***Update***: Edmund Scientifics has responded to this post here. They say they’re transitioning the products to a different part of their website, but 1) They’re still in Psychology as I type this and 2) They’re still being sold without a disclaimer (or anything similar) that it’s fake science.
If you were looking to pick up awesome science-based gifts for friends or family members, Edmund Scientifics seems like a great site to visit. They have all the gifts you would expect to see in a science store — telescopes, crystal growing kits, a plethora of magnets, etc.
But they also sell a lot of pseudoscience.
Paranormal investigator Joe Nickell explored and debunked that whole idea over a decade ago:
Although the Kirlian aura was claimed to present information about the “bioplasma” or “life-energy” of the object, actually it is only “a visual or photographic image of a corona discharge in a gas, in most cases the ambient air.” Moreover, experiments have failed to yield any evidence that the coronal pattern is related “to the physiological, psychological, or psychic condition of the sample,” but instead only to finger pressure, moisture, and other mechanical, environmental, and photographic factors (some twenty-two in all). Skeptics observed that even mechanical objects, such as coins or paper clips, could yield a Kirlian “aura” (Watkins and Bickel 1986).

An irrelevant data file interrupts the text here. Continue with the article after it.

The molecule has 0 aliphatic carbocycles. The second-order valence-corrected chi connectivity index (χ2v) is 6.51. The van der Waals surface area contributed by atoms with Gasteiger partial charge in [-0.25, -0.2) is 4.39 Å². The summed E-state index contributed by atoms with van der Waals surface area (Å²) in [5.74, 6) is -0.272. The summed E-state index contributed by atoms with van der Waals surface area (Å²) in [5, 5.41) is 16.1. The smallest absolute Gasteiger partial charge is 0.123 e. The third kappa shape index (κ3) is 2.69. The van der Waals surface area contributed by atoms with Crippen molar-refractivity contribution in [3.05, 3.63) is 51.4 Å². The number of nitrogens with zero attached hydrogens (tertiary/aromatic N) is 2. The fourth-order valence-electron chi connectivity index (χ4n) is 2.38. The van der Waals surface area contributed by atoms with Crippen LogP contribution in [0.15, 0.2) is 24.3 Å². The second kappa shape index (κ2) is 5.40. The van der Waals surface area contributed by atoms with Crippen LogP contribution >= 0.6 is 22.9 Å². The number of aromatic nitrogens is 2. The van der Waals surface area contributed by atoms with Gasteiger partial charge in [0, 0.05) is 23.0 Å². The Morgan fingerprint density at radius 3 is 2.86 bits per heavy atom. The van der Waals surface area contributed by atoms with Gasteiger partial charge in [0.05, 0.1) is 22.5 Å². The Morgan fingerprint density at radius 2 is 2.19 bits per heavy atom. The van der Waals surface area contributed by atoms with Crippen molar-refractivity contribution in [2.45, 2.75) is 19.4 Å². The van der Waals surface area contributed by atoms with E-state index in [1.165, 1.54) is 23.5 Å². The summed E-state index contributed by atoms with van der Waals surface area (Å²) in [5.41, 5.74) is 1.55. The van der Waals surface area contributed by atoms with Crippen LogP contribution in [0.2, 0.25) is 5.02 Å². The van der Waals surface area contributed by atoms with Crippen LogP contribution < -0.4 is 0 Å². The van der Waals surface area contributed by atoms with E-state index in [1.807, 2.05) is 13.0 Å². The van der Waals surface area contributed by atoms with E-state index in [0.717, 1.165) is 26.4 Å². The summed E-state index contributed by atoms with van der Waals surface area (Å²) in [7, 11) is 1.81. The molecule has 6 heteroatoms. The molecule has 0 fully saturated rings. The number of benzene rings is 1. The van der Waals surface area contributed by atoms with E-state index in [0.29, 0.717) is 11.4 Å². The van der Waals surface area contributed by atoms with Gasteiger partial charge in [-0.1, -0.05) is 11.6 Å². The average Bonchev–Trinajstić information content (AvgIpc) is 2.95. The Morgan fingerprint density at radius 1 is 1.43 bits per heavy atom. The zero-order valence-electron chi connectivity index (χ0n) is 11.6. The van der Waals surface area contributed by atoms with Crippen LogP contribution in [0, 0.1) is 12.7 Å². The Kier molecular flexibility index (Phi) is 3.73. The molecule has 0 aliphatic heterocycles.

There’s also a CD of Astral Sounds:
Imagine a safe, natural high inducing pleasurable feelings and emotions that in turn eliminates depression and pain. Astral Sounds professes to do just that.
You would hope that a store that wants to support “science hobbyists and engineering enthusiasts” would do a better job of making sure the products they sell are legitimate examples of science at work.
They need to remove their pseudoscientific products from the site.
(Thanks to Danni for the link!)